Robert B. Cruz v. The State of Texas Appeal from 379th Judicial District Court of Bexar County (memorandum opinion)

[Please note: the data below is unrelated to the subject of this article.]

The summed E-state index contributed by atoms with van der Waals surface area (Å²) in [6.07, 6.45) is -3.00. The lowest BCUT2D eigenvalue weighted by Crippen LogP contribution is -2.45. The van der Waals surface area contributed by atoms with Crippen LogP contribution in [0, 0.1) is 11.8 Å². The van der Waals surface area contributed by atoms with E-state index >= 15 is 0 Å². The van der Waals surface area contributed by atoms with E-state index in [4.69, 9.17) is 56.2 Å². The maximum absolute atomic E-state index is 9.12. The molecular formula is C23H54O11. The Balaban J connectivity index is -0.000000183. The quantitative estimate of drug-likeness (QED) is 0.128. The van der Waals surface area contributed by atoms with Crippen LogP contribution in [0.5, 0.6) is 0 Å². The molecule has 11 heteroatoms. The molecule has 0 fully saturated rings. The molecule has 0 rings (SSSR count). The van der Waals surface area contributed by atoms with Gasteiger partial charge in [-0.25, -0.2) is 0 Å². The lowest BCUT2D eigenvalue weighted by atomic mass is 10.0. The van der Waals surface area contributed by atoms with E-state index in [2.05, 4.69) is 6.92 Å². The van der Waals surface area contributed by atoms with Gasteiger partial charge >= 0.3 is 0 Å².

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AFFIRMED and Opinion Filed November 26, 2018 S In The Court of Appeals Fifth District of Texas at Dallas No. 05-18-00359-CR ROBERT B. CRUZ, Appellant V. THE STATE OF TEXAS, Appellee On Appeal from the 379th Judicial District Court Bexar County, Texas Trial Court Cause No. 2017CR6890 MEMORANDUM OPINION Before Justices Bridges, Francis, and Lang-Miers Opinion by Justice Francis Robert B. Cruz appeals his conviction and punishment following a jury trial for the offense of retaliation. In two issues, appellant contends the evidence is legally insufficient to support either his conviction or the findings of true on the two punishment enhancement paragraphs. We affirm the trial court’s judgment. Appellant was a parolee in an intensive supervision program. Appellant’s parole officer was Monica Delavasco and Delavasco’s unit supervisor was Irvin Washington. Appellant interacted with both Delavasco and Washington during his time on parole. Delavasco told the jury that because appellant was a participant in the program, he was required to wear a GPS monitoring bracelet. Several months before the incident in question, appellant was brought to the parole office for tampering with his GPS monitor. When a parole officer has a client who violates parole, such as by tampering with monitoring equipment, the supervisor also meets with the client. Because of this, Washington met with appellant and inspected his monitoring bracelet. Washington testified appellant’s bracelet was cracked and looked like it had been super-glued together. Appellant was arrested for violating the conditions of his parole and sent back to jail. After appellant was released, he returned to the parole office to meet with Delavasco. On his way in, appellant encountered Washington in the lobby. Washington saw appellant and said “I see you are back,” before continuing to walk to the secure area. Delavasco came out to the lobby and brought appellant back to her office. As Delavasco was going over appellant’s parole conditions and scheduling, appellant mentioned he had run into Washington. Appellant leaned in and said “When I get out of this monitor program and off parole, I’m going to pop that n****r.” When Delavasco asked appellant why he would say something like that knowing she would have to report it, he responded, “Because I’m a Mexican and he’s a miata.” Delavasco said “miata” is a Hispanic slang term for “n****r.” Delavasco ended the meeting and went to talk to Washington while appellant waited in the lobby. After reviewing the situation, an emergency warrant was issued and appellant was arrested and charged with the offense of retaliation. At trial, Delavasco testified she perceived appellant’s statement as hostile and, in her experience in law enforcement, the term “pop” was “a street slang term for shoot and/or kill.” Washington testified appellant’s threat did not immediately affect him because he expected to be the focus of some ill-will as a result of his job. He did, however, feel it was entirely possible for such a threat to be carried out. After hearing the evidence, the jury found appellant guilty of retaliation. Appellant elected to have the judge determine his punishment. At the punishment hearing, the State sought to use –2– two prior convictions for enhancement purposes. Appellant pleaded “not true” to each prior conviction. As proof of the prior convictions, the State presented the testimony of fingerprint expert, Gina Martinez. She compared fingerprints of appellant taken earlier that day with the fingerprint card in appellant’s penitentiary packet. Martinez testified appellant’s name was on the “pen pack” and the finger print card listed appellant’s birth date and social security number. The pen pack was admitted without objection. Martinez compared the fingerprints she took that day with the fingerprint card in the pen pack and concluded the fingerprints matched. The pen pack contained photographs of appellant, judgments for the prior convictions being used for enhancement, and an affidavit certifying that the documents in the packet were true and correct. The trial court found the enhancement paragraphs true and sentenced appellant to twenty-five years in prison. In his first issue, appellant contends the evidence is legally insufficient to support his conviction. Specifically, appellant contends the State failed to show he had the “conscious object or desire” to kill Washington or that he was reasonably certain his conduct would result in Washington’s death. When reviewing a challenge to the legal sufficiency of the evidence supporting a criminal conviction, we view the evidence in the light most favorable to the verdict and determine whether a rational trier of fact could have found the essential elements of the offense beyond a reasonable doubt. Jackson v. Virginia, 443 U.S. 307, 319 (1979); Lucio v. State, 351 S.W.3d 878, 894 (Tex. Crim. App. 2011). Each fact need not point directly and independently to the guilt of the appellant as long as the cumulative force of all the incriminating circumstances is enough to warrant conviction. See Kennemur v. State, 280 S.W.3d 305, 313 (Tex. App.—Amarillo 2008, pet. ref’d). Circumstantial evidence is as probative as direct evidence and can be sufficient alone to establish an accused’s guilt. Id. –3– To prove the offense of retaliation as alleged in the indictment, the State was required to prove appellant intentionally or knowingly threatened to harm Washington by an unlawful act in retaliation for or on account of his service as a public servant. TEX. PENAL CODE ANN. § 36.06(a). One of the purposes of the retaliation statute is to encourage a certain class of citizens to perform vital public duties without fear of retribution. See In re B.M., 1 S.W.3d 204, 207 (Tex. App.— Tyler 1999, no pet.). Retaliation is a result oriented offense and the focus is on whether the conduct is done with an intent to effect the result specified in the statute. See In re B.P.H., 83 S.W.3d 400, 407 (Tex. App.—Fort Worth 2002, no pet.). Appellant argues that, while the jury may have found the term “pop” means to “kill” based on Martinez’s testimony, the State failed to show appellant consciously wanted to kill Washington or that “he intended to bring about the desired result of killing [him].” But the State did not have to prove appellant intended to kill Washington; only that he intended to threaten him. See In re B.M., 1 S.W.3d at 207. The statute does not require the person making the threat actually intend to carry it out. Id. Appellant asserts for the first time in his reply brief that the State also failed to show his threat was in retaliation for, or on account of Washington’s service as a public servant. In support of this, appellant points to Delavasco’s testimony that appellant said he made the threat because he was Mexican and Washington was black. It is well established that we need not address an issue raised for the first time in a reply brief because it has not been properly presented for review. See State v. Sanchez, 135 S.W.3d 698, 700 (Tex. App.—Dallas 2003), aff’d, 138 S.W.3d 324 (Tex. Crim. App. 2004). Even assuming it was properly presented, appellant’s argument is without merit. Retaliatory intent may be inferred and we take into consideration the context in which the threat was made. See In re B.P.H., 83 S.W.3d at 407; Meyer v. State, 366 S.W.3d 728, 731 (Tex. App.— –4– Texarkana 2012, no pet.); Salinas v. State, No. 04-06-00096-CR, 2007 WL 3171256 at *3 (Tex. App.—San Antonio 2007, no pet.). In this case, Washington was instrumental in having appellant sent to jail for a parole violation and appellant made the threat when he saw Washington at the parole office soon after he was released. Although Washington’s race may have played some role in appellant’s animosity towards him, the context of appellant’s statement was sufficient to allow the jury to infer Washington’s service as a parole officer was the primary motivation for the threat. We conclude the evidence is sufficient to support appellant’s conviction and we resolve his first issue against him. In his second issue, appellant contends the State failed to present sufficient evidence to support the trial court’s findings of true on the two enhancement paragraphs alleged in the indictment. To establish that a defendant has been convicted of a prior offense, the State must prove beyond a reasonable doubt that (1) a prior conviction exists and (2) the defendant is linked to that conviction. See Flowers v. State, 220 S.W.3d 919, 921 (Tex. Crim. App. 2007). The State need not offer any specific document or mode of proof to establish the prior offense. See id. at 921–22. But, it is incumbent on the State to show by independent evidence that the defendant is the person previously convicted. See Beck v. State, 719 S.W.2d 205, 210 (Tex. Crim. App. 1986). This is frequently done by expert testimony identifying known fingerprints of the defendant with fingerprints in the offered criminal records. Id. To prove appellant’s prior offenses, the State submitted a certified pen pack with appellant’s photographs, fingerprints, and judgments showing two earlier convictions. Appellant initially objected to admission of the packet on the ground that no predicate had been laid showing the judgments in the packet related to him. But, after Martinez testified the fingerprint card in the –5– packet contained appellant’s birthdate and social security number, appellant affirmatively stated he had no objection to admission of the packet into evidence.1 Appellant now asserts the State failed to link him to the prior convictions because the fingerprint card in the pen pack was for a different offense than the convictions being used for enhancement. A fingerprint card in a pen pack refers to the packet as a whole, however, and need not have been created in connection with the offense being used for enhancement purposes. See Sanders v. State, 695 S.W.2d 646, 648 (Tex. App.—Dallas 1985, no pet.). There is no requirement that the card specifically list or refer to the judgments being submitted. See Hallmark v. State, 789 S.W.2d 647, 651 (Tex. App.—Dallas 1990, pet. ref’d). In this case, the certification affidavit for the pen pack listed the cause numbers for both the prior offenses being used for enhancement. The packet contained photographs of appellant as well as fingerprints matching the prints obtained from appellant earlier that day. Finally, the judgments of conviction for the enhancement offenses each bore appellant’s name. We conclude the evidence was sufficient to support the trial court’s finding of true to each of the enhancement paragraphs. See id.; Beck, 719 S.W.2d at 210. We resolve appellant’s second issue against him. We affirm the trial court’s judgment. Do Not Publish TEX. R. APP. P. 47.2(b) 180359F.P05 /Molly Francis/ MOLLY FRANCIS JUSTICE 1 Appellant argues in his reply brief that Martinez failed to show she had independent knowledge of appellant’s name, date of birth, and social security number. Again, issues cannot be raised for the first time in a reply brief. See Sanchez, 135 S.W.3d at 700. Furthermore, appellant does not dispute that the name, birth date, and social security number on the fingerprint card are his. More importantly, appellant’s complaint goes to the admissibility of the packet to which he did not object. Failure to object to the admission of evidence waives appellate complaints. See Saldano v. State, 70 S.W.3d 873, 889 (Tex. Crim. App. 2002). –6– S Court of Appeals Fifth District of Texas at Dallas JUDGMENT ROBERT B. CRUZ, Appellant No. 05-18-00359-CR On Appeal from the 379th Judicial District Court, Bexar County, Texas Trial Court Cause No. 2017CR6890. Opinion delivered by Justice Francis. Justices Bridges and Lang-Miers participating. V. THE STATE OF TEXAS, Appellee Based on the Court’s opinion of this date, the judgment of the trial court is AFFIRMED. Judgment entered November 26, 2018. –7–